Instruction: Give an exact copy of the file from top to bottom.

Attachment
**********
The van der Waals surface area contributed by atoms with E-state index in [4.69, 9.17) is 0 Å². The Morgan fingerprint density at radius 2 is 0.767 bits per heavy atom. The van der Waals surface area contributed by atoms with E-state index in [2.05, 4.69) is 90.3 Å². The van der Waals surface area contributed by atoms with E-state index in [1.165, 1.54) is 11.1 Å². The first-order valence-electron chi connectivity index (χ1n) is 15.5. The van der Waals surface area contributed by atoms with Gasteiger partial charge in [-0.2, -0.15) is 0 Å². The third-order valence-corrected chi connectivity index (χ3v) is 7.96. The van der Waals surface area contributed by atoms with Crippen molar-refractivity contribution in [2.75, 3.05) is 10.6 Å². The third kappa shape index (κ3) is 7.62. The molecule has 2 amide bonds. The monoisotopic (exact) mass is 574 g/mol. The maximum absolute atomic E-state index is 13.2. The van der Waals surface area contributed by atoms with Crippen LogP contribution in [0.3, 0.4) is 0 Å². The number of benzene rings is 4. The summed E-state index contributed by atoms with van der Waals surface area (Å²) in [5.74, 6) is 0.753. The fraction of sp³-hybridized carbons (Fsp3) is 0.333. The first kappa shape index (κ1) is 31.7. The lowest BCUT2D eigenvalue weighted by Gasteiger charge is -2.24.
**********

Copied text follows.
The van der Waals surface area contributed by atoms with E-state index in [4.69, 9.17) is 0 Å². The Morgan fingerprint density at radius 2 is 0.767 bits per heavy atom. The van der Waals surface area contributed by atoms with E-state index in [2.05, 4.69) is 90.3 Å². The van der Waals surface area contributed by atoms with E-state index in [1.165, 1.54) is 11.1 Å². The first-order valence-electron chi connectivity index (χ1n) is 15.5. The van der Waals surface area contributed by atoms with Gasteiger partial charge in [-0.2, -0.15) is 0 Å². The third-order valence-corrected chi connectivity index (χ3v) is 7.96. The van der Waals surface area contributed by atoms with Crippen molar-refractivity contribution in [2.75, 3.05) is 10.6 Å². The third kappa shape index (κ3) is 7.62. The molecule has 2 amide bonds. The monoisotopic (exact) mass is 574 g/mol. The maximum absolute atomic E-state index is 13.2. The van der Waals surface area contributed by atoms with Crippen LogP contribution in [0.3, 0.4) is 0 Å². The number of benzene rings is 4. The summed E-state index contributed by atoms with van der Waals surface area (Å²) in [5.74, 6) is 0.753. The fraction of sp³-hybridized carbons (Fsp3) is 0.333. The first kappa shape index (κ1) is 31.7. The lowest BCUT2D eigenvalue weighted by Gasteiger charge is -2.24.